Mention the name Nacer Bouhanni, and what springs to mind? Perhaps one of his penalties for dangerous sprinting or violent behaviour, or possibly the time he missed the Tour de France after getting into a fight the week before and injuring his hand.
Despite being a very talented sprinter, who won stages of the Giro and Vuelta before turning 25, Bouhanni has become more famous for getting into trouble than for his results on the road, which has intensified recently as controversial incidents keep on coming while the wins have dried up.
Heading into the 2018 season, it’s high time the Frenchman got his career back into focus, so people start talking about what he does with his legs rather than what he does with his fists.
In 2016, Lizzie Deignan was the all-conquering force in women’s cycling, winning the Women’s Tour, multiple classics, and, most importantly of all, the World Championships.
Since then, however, others have caught up to her, and prevented her from winning some of 2017’s biggest races. For instance, Deignan failed to overhaul Annemiek van Vleuten at La Course, and was runner-up to Anna van der Breggen in all three of the Ardennes Classics.
The peloton is not like it was at the start of the decade, when no rider could even come close to Marianne Vos’ dominance – now there are several riders capable of vying for the status as the world’s best. Deignan will surely be hoping to restate her case in 2018.
A few years ago it seemed inevitable that Nairo Quintana would dominate Grand Tours for years to come. Now we’re not so sure.
Set to turn 28 in February, the Colombian ought to be enjoying the peak years of his career right now, yet he endured a difficult 2017, aiming high by targeting both the Giro and the Tour, but being left disappointed as he failed to win either.
Now Mikel Landa has joined the Movistar roster, Quintana’s even under pressure to prove himself the most capable Grand Tour candidate in his own team.
To quash doubts that he may not reach the levels of greatness initially expected, 2018 needs to be the year that Quintana asserts himself as undisputed team leader, and at last wins a first Tour de France.
There was a time when Pauline Ferrand-Prevot could boast about being the world champion in three different cycling disciplines, but in subsequent years a mixture of injuries, loss of form and disillusionment has seen her slip into becoming a more anonymous figure in the peloton.
That could be about to change. A return to cyclocross this winter following a two-year absence may be a springboard to renewed success on the road, where she is without a win since the summer of 2015, but has shown glimpses of her previous self.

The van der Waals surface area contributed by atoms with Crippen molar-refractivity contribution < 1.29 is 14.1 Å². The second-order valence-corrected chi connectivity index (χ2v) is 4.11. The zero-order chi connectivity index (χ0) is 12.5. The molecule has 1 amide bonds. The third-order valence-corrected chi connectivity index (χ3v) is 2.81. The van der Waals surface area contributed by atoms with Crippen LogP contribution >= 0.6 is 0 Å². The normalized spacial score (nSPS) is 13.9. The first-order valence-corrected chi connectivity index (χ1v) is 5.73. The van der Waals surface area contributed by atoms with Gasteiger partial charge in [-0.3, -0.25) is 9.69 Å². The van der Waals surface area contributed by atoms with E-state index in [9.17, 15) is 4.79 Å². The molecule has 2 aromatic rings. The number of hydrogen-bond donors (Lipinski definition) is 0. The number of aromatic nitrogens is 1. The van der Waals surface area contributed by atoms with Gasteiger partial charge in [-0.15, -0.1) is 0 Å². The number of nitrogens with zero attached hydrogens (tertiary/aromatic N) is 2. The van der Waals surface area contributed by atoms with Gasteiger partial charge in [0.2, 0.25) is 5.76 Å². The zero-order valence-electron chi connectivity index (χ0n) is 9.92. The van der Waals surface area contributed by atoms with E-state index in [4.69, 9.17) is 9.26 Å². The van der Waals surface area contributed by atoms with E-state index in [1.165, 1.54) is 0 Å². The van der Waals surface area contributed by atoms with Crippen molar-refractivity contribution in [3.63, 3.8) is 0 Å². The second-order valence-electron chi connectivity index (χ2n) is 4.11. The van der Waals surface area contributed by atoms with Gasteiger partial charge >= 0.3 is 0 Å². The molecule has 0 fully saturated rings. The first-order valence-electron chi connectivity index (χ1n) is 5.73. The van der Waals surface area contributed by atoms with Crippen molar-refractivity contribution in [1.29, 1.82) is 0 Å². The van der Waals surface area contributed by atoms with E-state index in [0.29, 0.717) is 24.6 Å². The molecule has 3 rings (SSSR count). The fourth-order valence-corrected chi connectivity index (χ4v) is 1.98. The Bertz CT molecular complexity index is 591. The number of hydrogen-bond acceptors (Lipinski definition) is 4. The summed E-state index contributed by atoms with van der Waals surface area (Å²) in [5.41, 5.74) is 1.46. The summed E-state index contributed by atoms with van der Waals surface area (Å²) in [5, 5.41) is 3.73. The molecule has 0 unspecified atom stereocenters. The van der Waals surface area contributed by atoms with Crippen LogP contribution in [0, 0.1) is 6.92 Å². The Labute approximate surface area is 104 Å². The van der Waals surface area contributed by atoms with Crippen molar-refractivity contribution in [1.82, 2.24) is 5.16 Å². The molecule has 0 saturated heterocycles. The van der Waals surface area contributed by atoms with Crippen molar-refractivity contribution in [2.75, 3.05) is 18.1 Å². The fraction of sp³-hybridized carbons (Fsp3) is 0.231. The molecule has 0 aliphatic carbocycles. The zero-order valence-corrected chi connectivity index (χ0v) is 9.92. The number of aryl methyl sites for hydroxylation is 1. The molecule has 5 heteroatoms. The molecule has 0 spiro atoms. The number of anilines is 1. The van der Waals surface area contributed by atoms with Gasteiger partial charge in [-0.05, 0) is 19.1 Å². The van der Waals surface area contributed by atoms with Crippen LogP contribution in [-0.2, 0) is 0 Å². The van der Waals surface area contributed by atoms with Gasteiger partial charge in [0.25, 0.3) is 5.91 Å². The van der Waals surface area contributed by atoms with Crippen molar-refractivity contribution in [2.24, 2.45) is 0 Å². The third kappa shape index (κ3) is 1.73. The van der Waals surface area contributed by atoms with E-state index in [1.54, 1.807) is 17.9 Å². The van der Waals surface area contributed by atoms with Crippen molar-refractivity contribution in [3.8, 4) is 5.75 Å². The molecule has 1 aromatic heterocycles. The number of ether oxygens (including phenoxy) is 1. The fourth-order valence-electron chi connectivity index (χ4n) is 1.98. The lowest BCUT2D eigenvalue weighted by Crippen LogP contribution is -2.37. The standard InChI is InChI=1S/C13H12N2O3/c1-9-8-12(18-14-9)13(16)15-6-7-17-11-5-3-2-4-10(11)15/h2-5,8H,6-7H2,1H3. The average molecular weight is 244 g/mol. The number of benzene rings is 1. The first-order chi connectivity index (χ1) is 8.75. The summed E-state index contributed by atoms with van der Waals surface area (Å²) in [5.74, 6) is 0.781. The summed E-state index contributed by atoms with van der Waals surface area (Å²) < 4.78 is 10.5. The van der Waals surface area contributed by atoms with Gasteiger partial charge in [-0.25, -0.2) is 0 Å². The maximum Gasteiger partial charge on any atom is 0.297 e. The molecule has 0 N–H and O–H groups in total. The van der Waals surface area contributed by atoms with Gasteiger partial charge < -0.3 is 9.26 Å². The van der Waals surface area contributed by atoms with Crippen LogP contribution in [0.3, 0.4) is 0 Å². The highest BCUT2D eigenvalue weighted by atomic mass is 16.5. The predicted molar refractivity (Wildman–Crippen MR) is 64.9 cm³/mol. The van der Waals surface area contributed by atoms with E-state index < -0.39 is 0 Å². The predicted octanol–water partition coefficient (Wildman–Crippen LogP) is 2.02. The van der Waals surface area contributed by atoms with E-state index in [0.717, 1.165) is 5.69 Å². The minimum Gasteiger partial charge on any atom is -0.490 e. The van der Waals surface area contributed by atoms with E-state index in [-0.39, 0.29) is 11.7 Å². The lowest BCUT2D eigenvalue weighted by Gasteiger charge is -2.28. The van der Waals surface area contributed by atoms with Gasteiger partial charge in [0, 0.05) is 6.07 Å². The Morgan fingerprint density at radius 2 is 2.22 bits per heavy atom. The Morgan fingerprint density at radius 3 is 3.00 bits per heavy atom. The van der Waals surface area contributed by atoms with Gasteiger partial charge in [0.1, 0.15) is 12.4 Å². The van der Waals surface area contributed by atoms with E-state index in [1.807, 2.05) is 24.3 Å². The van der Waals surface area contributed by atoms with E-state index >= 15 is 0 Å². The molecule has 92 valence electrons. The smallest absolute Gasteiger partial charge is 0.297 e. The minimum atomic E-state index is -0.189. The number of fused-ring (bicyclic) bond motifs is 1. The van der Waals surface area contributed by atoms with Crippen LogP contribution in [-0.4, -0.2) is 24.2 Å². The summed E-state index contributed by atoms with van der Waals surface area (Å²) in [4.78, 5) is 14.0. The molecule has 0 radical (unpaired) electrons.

Being a youthful prodigy is no guarantee of sustained success, as Ferrand-Prevot has found out the hard way, but she’ll be motivated to prove that a mid-career turnaround is possible.
In the 20 months that have passed since his breakthrough ride at the 2016 Giro d’Italia, Steven Kruijswijk has gone from looking like one of the peloton’s biggest talents to a rider unlikely to feature in any Grand Tour preview’s list of contenders.
He failed to capitalise on his career-best form in that race, crashing after five days in the pink jersey to ultimately finish fourth overall, and has since only reached a similar level sporadically.
Was that Giro ride a mere flash in the pan? Kruijswijk is going to need to produce a Grand Tour performance of similar quality if his career is not destined to be defined his failure to win that race.
For years now Richie Porte has carried with him an air of unfulfilled potential, with the start of each new year feeling as though it must finally be the one in which he at last comes of age. He might be about to turn 33, but 2018 is no exception.
His unfinished business is primarily with the Tour de France, a race he has long appeared capable of winning, but has only once (in 2016) threatened to do so. Last year he looked in great shape, and had the luxury of leading a team united behind his GC bid, but unfortunately crashed out on the last day of the first week.
His has been a career full of victories, both as an individual and as part of a team, but won’t quite feel complete until he can make the podium at the world’s biggest race.
Seasons like Megan Guarnier’s 2016 – in which she won, among other races, the Giro Rosa, the Tour of California and the inaugural Women’s WorldTour – have a once in a lifetime feel about them, the product of the kind of purple patch that can only last a limited amount of time.
That won’t have prevented the American from being disappointment by her decreased returns in 2017, however, which was also marred by a number of crashes and personal tragedy.
If her run-in to 2018 can go more smoothly, she’ll be eager to demonstrate that her annus mirabilis two years ago was no fluke.